Producer and distributor of the film, Heino Deckert, puts it in this way on his site: With this film Victor Kossakovsky grants himself a childhood wish. Haven’t we all asked ourselves as children where we would come out if we dug a tunnel right through the centre of the earth? Haven’t we all wondered at some point what was happening just at this moment beneath our very feet at the other side of the planet? In this film those reveries turn into reality. In breathtaking images and a stunning montage we go on a trip to the world’s rare inhabited land-to-land antipodes. We discover the wonders and contradictions of nature and people around the globe. With unprecedented camera movements and exhilarating new perspectives our conventional view of the world is challenged. On the evocative title follows a revolutionary film, that gives three cheers to our planet and its people in all their antagonisms and commonalities: Vivan las Antipodas!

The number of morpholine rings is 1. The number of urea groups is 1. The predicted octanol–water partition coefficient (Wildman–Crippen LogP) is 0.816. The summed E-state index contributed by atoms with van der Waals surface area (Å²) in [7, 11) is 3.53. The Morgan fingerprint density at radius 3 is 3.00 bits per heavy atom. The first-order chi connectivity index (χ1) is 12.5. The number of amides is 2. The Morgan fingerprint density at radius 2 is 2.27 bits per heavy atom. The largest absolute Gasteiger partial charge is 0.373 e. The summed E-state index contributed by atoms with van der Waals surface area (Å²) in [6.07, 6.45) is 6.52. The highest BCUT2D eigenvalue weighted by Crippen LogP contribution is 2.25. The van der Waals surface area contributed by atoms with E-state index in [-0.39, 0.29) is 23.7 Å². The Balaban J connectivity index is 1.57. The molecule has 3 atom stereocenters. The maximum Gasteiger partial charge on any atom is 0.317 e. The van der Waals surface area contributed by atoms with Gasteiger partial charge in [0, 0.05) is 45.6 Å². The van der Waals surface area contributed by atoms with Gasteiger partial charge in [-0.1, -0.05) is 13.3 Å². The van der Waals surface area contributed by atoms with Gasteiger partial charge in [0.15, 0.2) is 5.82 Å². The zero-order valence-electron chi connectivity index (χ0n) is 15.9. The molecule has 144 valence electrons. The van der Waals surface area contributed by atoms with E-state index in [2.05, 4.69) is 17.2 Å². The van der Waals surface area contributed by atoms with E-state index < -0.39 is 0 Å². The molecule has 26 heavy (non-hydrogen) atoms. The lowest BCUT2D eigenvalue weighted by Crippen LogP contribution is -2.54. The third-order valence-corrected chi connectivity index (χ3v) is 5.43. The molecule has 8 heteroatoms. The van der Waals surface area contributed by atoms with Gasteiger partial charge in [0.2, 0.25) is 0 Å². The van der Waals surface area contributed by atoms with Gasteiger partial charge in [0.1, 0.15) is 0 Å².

Written 25-07-2011 16:39:44 by Tue Steen Müller
Produced at the Swedish film school, Dramatiska Högskolan in Stockholm, this short documentary is a warm, straightforward portrait of a strong woman, who must be a role model for the Senegalese woman in her fight for equality in a male society with many traditions. She, Boury Mbaye, drives taxi in Dakar, she has children, she is the head of a big family, she is the one the family gets advice from, she wants to be the first woman to have her own taxi company in the country, with many employees.